The Commission for Gender Equality (CGE) says the time for rhetoric talk has come and gone.
But, it is calling for decisive action to be taken to bring justice to the families who have lost their loved ones due to Gender-Based Violence and Femicide (GBVF).
"Those that have been raped and their bodies brutalised, those still seeking answers as to what happened to their loved ones and those that are afraid to come forward because they do not trust their perpetrators will ever get punished," the Commission said.
The women in the country are under siege, with the number of GBVF cases having increased since the relaxation of the hard lockdown.
"Many are survivors of intimate partner violence although not fatal this time around, it is likely to have more traumatic outcomes and, in some instances, should they not get the necessary help and support."
The CGE said it was saddened by these killings and violence meted against women, children, people with disabilities and other vulnerable members of the community.
"Amongst those that have been reported killed in the past weeks are Tshegofatso Pule, Naledi Phangindawo, Nompumelelo Tshaka, Nomfazi Gabada, Nwabisa Mgwandela, Altecia Kortjie and Lindelwa Peni, all young women who were killed by men," the Commission said.
The elderly have not been spared either and the victims include an 89-year-old grandmother who was killed in an old age home in Queenstown, a 79-year-old woman was murdered in Brakpan, while another elderly woman was raped in KwaSwayimane in KwaZulu-Natal.
Meanwhile, seven-year-old Raynecia Kotjie was also murdered in the Western Cape, while another six-year-old was found dead in a sugar cane field in KwaZulu-Natal.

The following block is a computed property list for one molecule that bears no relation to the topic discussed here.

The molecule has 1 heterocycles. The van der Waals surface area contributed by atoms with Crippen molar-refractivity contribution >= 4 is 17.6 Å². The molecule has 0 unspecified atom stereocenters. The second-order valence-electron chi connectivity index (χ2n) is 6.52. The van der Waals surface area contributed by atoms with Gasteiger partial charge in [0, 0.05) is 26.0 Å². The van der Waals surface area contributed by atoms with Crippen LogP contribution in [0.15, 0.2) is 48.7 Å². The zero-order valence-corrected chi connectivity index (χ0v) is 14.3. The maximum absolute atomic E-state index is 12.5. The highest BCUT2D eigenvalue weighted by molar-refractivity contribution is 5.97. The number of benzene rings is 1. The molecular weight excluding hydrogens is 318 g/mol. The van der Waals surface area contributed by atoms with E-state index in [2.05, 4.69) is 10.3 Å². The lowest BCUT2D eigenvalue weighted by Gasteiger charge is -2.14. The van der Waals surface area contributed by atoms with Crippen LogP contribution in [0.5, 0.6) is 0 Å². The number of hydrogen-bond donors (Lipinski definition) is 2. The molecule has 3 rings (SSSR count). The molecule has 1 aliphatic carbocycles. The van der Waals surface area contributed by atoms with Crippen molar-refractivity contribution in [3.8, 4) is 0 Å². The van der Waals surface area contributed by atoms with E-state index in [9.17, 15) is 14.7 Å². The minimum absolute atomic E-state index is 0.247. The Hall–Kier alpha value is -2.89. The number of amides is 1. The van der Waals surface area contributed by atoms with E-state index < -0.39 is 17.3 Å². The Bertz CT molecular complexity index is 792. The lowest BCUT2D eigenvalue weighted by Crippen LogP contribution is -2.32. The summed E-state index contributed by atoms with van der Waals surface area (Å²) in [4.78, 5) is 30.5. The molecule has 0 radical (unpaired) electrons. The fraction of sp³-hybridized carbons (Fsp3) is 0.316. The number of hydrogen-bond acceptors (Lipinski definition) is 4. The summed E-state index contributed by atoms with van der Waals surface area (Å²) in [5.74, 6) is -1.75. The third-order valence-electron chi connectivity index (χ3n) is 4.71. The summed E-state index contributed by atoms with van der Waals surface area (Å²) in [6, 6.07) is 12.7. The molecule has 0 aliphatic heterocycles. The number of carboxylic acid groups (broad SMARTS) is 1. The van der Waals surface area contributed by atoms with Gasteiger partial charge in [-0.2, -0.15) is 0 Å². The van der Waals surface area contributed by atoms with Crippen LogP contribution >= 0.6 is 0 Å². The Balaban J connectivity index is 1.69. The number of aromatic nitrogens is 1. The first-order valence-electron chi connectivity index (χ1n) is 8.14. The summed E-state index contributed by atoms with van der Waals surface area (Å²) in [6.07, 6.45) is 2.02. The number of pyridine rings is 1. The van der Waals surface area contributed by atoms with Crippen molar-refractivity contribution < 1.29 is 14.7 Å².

"GBVF continues to be an urgent issue for the country and currently, women, girls are faced with the many social, economic, health and access related issues whilst fighting the novel coronavirus and Gender Based-Violence and Femicide, both raging in this country."
While the Commission applauds the police for moving swiftly in arresting some of the alleged perpetrators of the heinous crimes, it said it wants to see justice when there are successful prosecutions.
"We are also cognisant that our justice system tends to take long in prosecuting cases of GBVF, the Commission hopes this can be corrected as we have seen in some cases there was a swift movement in prosecuting."
It believes that the judicial system must play a significant role in ensuring that all the rhetoric statements are realised by actions by prosecuting criminals against women and girls for lengthy jail sentences.
"It is on the same vein that appropriate legislation is supported to ensure that when those who have committed such distasteful acts applied for bail for GBVF, the rights and safety of survivors are considered."
The Commission said the alleged perpetrators often threaten their victims into withdrawing cases or worse to kill the victims when given bail.
The entity believes that it was everyone's responsibility to help flatten the curve against GBV.
"Resources should be channelled in fighting the GBVF pandemic. Police, prosecutors, magistrates and judges should be sensitized about the scourge of gender-based violence and cases be reviewed to ensure that the victim-centred approach to bring justice is upheld."